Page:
The trial became a seven day wonder in Cambridge, with Frend defending his views trenchantly against reactionary judges. The story goes that Coleridge himself attended and applauded loudly from the public gallery. His enthusiasm was duly noted, and a university proctor set off to arrest him. Seeing the proctor coming, Coleridge changed places with the man behind him. When the proctor arrived, he charged his suspect with creating a nuisance by violently clapping his hands together. According to one contemporary, the suspect replied he only wished he could, and showed a withered arm so deformed that it was quite impossible to bring both his hands together.
More importantly, when Frend was expelled from the University Coleridge probably decided that he himself had no wish to build his future life where his family had surely expected him to build it, within the established order of the Church of England.
Probably it was human friendships which led Coleridge into Unitarianism. A whole sequence of Unitarian friends helped sustain the young poet once he cut loose from university and began the struggle to find his true identity. There were Cambridge friends like the brilliant and short-lived John Tweddell, and that older, gentler friend, George Dyer, with whom he shared a certain scholarly unworldliness and a Christ’s Hospital upbringing, as well as a passionately innocent political idealism. There was that loyalest friend of all, Charles Lamb, and a sequence of kind Unitarian ministers from John Prior Estlin of Bristol to Joshua Toulmin of Taunton who guided him where they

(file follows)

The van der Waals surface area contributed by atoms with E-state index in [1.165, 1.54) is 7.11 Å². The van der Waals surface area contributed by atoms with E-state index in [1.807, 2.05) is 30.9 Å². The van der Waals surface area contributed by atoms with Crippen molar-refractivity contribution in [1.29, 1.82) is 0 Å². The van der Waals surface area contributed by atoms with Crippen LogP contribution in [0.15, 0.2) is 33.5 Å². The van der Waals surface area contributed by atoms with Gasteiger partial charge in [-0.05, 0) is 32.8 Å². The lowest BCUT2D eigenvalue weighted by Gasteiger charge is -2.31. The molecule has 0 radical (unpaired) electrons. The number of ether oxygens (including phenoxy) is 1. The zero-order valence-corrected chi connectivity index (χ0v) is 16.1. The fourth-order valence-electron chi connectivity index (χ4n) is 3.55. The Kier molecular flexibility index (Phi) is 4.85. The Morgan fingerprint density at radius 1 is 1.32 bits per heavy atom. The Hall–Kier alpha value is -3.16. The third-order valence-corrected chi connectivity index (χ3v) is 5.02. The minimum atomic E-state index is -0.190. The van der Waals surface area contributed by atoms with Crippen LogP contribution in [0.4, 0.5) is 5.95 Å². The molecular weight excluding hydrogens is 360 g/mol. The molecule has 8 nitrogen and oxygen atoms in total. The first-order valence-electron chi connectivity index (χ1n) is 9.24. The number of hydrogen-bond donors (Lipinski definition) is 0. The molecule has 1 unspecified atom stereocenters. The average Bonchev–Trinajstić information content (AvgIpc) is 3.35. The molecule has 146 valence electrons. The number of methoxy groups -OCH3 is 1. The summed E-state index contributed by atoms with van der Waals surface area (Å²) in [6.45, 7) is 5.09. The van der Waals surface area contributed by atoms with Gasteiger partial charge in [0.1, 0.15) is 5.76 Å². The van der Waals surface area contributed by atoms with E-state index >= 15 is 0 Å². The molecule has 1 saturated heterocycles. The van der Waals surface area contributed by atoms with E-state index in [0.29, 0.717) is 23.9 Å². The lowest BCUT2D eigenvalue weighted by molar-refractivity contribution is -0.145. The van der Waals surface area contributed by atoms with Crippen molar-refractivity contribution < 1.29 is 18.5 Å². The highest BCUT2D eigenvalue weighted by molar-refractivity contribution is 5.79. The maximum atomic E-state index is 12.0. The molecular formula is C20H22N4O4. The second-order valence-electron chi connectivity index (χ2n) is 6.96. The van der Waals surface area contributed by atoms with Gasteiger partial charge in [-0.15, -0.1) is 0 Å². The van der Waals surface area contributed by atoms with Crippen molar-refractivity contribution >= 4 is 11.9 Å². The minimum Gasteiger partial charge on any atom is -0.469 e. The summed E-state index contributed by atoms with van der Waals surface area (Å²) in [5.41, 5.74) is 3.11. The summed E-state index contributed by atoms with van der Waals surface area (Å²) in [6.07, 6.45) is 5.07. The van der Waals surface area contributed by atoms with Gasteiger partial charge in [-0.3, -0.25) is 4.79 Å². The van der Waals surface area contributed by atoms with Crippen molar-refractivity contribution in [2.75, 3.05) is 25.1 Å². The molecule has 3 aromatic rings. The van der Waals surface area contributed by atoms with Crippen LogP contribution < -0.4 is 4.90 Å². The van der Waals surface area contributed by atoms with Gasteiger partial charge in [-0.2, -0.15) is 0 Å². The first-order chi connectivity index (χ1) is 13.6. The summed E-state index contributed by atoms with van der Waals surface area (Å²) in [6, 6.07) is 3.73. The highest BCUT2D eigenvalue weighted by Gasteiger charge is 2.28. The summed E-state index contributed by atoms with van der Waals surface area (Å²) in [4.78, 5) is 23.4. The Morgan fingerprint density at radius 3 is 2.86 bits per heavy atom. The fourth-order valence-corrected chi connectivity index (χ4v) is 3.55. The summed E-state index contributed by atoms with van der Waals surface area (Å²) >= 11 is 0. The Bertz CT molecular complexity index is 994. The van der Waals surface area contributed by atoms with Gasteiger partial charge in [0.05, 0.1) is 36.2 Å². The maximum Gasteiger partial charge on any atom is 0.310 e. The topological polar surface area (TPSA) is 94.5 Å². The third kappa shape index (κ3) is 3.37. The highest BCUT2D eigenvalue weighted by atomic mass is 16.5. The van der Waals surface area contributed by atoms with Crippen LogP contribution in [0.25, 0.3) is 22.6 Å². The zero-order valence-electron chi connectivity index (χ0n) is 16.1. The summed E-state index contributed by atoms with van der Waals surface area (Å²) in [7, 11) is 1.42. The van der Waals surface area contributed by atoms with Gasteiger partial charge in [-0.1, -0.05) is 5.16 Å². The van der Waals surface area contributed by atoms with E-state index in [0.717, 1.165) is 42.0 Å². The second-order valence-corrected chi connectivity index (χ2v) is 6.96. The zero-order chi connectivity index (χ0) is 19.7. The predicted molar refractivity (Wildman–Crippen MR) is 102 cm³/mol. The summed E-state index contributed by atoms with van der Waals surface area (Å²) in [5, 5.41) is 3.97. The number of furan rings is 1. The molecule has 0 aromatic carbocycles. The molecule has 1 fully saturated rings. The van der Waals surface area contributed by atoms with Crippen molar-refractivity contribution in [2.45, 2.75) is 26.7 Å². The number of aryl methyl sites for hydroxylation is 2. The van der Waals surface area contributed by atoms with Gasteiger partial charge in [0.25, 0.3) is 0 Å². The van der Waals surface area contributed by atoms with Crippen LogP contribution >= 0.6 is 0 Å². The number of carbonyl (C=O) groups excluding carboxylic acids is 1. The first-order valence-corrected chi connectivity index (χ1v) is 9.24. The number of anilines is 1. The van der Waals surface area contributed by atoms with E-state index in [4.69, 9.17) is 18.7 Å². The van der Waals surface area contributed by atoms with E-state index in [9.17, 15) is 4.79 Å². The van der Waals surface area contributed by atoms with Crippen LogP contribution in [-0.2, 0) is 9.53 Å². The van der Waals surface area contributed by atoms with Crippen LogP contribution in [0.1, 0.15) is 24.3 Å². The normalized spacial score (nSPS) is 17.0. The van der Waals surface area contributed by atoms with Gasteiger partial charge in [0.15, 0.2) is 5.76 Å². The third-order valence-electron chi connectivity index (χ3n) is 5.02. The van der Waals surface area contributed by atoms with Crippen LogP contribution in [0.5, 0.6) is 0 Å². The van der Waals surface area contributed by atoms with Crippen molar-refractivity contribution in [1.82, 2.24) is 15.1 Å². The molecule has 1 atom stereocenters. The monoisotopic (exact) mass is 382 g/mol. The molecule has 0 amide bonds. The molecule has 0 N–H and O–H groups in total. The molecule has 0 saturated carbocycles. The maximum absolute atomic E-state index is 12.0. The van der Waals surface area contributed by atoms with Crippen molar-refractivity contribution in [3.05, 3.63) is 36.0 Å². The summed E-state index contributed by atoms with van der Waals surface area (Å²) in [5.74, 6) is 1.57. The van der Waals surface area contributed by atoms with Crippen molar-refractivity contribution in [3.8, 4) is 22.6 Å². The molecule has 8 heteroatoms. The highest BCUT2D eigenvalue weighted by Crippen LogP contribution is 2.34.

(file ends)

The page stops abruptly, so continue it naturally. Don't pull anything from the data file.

could. Behind them all towered a figure he never met but whom he celebrated in his poetry as “patriot, saint and sage”, the intellectual father of English Unitarianism, Dr. Joseph Priestley.
Priestley was a man of science for whom all truth had religious value. As Minister of the Birmingham New Meeting he had established one of the strongest Unitarian congregations in the country at the heart of the new industrialism. It was a congregation his friend Joshua Toulmin came to inherit when he moved on from Taunton in 1804. But in the early 1790s Priestley was the brightest star in the Unitarian firmament, a member of the famous Birmingham Lunar Society, which met each month to discuss scientific ideas and included such important men as the inventor James Watt and the medical man and poet, Erasmus Darwin. As the discoverer of oxygen, Priestley was their intellectual equal, and although not all the Lunar Brethren shared his Unitarian faith, all shared a belief in the power of human reason to improve human life. It was this very rational form of Christian radicalism which appealed particularly to the young Coleridge of the 1790s.
Preaching in Bristol against the Slave Trade and the Church of England, and in Shrewsbury against War and the Church of England, Coleridge was following Priestley’s maxim:
The great instrument in the hand of divine providence… is society.”
It is a maxim of which we still have need today, although even in Coleridge’s time his particular interpretation of it led him to preach sermons which his down-to-earth Unitarian congregations must sometimes have found uncomfortable. His publisher Joseph Cottle, writing much later and, it has to be said, out of a nagging sense of grievance, gave a celebrated, if rather patronising, account of the twenty three year old Coleridge preaching in Bath in 1796: